Every company wants to build brands that click with customers and stand for something special in the marketplace. This applies to the wine industry as well. According to William C. Taylor and Polly LaBarre authors of Mavericks at Work, you can’t build something special with the same old ideas about designing products, delivering service, and crafting messages. As you evaluate how your brands stack up, ask whether you’ve mastered the five new building blocks of marketing.

There’s always a demand for something distinctive. Even in the most crowded markets, there’s room for an innovator with something original to offer and something authentic to say. The challenge: how do you make a compelling offer to customers who already have more than enough of what you’re selling? 

Not all customers are created equal. If your goal is to establish a psychological contract with customers, then almost by definition you won’t appeal to all customers.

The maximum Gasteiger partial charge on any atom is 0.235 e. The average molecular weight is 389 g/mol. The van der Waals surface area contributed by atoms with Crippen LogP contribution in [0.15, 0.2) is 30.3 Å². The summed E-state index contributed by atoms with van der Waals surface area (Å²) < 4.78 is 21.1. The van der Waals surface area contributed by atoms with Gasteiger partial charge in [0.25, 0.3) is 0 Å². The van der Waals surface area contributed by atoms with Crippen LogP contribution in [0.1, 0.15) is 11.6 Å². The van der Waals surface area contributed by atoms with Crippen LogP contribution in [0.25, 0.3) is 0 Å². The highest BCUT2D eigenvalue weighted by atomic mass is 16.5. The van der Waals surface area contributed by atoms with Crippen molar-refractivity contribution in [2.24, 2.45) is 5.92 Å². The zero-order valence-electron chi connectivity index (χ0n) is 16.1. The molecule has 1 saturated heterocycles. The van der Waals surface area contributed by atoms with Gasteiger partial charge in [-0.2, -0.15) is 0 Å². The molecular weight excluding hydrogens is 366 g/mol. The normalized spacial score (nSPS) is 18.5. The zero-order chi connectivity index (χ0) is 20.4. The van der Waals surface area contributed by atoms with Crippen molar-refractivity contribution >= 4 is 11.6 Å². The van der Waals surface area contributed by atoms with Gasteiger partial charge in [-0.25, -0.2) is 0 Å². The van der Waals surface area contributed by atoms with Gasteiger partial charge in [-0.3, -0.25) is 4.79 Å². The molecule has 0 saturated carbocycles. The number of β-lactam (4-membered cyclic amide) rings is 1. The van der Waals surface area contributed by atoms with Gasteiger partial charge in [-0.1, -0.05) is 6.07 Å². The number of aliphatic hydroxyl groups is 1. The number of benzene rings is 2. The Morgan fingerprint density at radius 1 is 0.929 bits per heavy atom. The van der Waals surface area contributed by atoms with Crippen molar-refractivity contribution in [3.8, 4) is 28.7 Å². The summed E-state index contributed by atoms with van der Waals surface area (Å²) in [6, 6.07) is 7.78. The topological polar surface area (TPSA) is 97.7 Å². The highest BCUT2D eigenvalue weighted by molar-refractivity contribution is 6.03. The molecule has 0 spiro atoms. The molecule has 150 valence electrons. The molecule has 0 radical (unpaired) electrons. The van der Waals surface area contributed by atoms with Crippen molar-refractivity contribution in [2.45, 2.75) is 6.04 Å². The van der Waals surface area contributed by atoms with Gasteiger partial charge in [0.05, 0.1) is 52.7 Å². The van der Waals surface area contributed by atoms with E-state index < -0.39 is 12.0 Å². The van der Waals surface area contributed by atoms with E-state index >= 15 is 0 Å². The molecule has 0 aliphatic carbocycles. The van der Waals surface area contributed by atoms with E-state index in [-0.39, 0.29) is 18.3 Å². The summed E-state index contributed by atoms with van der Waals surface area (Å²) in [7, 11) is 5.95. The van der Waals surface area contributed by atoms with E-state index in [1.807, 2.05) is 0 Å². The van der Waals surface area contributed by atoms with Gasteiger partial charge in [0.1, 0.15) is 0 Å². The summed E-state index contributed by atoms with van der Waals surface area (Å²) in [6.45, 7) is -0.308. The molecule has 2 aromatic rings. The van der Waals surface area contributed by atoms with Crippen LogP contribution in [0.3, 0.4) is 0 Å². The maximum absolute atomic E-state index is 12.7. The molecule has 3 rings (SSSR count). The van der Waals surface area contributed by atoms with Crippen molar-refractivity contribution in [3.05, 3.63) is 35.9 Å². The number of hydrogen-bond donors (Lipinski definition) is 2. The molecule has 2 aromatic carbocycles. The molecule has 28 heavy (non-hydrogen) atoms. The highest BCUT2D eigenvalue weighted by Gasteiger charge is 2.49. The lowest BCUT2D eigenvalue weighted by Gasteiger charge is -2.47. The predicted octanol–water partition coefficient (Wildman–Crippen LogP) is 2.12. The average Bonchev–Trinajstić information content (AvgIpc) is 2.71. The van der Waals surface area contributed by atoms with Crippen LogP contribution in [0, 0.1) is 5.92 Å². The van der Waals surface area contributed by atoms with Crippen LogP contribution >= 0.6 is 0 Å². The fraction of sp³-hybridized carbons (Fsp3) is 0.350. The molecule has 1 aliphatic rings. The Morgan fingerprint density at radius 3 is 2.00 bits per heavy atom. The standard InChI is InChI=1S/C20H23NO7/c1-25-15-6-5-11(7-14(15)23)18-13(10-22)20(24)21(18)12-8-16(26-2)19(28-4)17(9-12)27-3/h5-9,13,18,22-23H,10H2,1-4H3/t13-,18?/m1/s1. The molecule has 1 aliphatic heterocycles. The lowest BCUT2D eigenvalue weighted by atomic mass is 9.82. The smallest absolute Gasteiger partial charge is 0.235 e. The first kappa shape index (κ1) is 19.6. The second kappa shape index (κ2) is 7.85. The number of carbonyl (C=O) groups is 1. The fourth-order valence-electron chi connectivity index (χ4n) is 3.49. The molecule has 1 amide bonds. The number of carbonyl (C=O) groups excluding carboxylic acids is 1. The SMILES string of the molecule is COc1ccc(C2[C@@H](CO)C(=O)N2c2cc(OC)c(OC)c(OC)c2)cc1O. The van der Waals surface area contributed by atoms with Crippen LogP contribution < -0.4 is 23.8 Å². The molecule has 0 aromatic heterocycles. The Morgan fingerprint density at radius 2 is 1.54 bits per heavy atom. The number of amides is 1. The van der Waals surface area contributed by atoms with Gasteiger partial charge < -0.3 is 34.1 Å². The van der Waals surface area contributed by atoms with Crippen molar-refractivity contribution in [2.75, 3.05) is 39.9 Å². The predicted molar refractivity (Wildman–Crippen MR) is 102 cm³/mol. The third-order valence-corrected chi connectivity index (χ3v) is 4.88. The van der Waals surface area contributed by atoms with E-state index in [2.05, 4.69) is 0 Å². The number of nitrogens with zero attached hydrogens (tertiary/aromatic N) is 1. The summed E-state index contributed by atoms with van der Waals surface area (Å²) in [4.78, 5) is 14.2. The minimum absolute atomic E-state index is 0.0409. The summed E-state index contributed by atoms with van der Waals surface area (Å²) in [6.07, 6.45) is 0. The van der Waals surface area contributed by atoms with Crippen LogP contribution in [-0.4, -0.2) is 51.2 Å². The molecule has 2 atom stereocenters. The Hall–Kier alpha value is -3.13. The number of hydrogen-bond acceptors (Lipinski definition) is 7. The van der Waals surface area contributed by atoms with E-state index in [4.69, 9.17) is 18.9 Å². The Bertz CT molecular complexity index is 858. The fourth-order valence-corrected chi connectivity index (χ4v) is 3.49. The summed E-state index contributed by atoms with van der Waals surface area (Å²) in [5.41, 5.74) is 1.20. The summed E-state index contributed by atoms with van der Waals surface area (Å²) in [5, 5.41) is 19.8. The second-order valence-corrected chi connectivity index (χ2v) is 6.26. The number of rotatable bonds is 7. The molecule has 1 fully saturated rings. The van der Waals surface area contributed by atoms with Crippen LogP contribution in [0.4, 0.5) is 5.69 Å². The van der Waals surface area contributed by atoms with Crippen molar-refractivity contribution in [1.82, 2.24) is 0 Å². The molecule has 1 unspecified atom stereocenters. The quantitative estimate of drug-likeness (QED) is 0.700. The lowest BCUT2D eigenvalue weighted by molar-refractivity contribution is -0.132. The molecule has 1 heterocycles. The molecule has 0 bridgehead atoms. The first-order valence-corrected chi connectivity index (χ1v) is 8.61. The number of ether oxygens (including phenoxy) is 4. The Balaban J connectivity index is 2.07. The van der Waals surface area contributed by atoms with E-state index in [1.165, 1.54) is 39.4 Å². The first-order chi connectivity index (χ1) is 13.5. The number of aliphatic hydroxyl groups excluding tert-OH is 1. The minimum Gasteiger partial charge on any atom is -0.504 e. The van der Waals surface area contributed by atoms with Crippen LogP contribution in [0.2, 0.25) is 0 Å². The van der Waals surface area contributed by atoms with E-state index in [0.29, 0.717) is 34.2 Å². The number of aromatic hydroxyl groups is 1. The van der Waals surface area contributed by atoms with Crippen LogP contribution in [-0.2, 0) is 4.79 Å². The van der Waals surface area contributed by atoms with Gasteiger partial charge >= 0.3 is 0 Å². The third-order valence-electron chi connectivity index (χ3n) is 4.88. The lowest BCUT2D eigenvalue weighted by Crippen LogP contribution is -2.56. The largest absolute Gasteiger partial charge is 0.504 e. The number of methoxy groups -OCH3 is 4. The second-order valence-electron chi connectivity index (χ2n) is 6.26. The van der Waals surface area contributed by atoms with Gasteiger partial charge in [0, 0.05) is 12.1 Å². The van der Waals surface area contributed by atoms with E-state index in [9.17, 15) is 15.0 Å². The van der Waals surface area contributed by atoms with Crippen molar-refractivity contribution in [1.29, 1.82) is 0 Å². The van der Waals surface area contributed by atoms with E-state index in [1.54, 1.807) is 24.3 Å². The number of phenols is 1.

Brand is culture, culture is brand. There is a direct connection between a company’s identity in the marketplace (how it relates to customers) and its performance in the workplace (how it relates to employees).

Advertising to customers is not the same as connecting with customers. If you want customers to invest in and talk about your brand, then invest time and money in developing products worth talking about in the first place.

When it comes to creating brand value, dollars-and-cents thinking doesn’t always make sense. Many companies try to outsmart their customers, to figure out angles to get more out of them. Better to figure out how to give more to your customers. The goal is to maximise the value of your connections with customers, not to minimise expenses. 

Source: Mavericks at Work, by William C. Taylor & Polly LaBarre.


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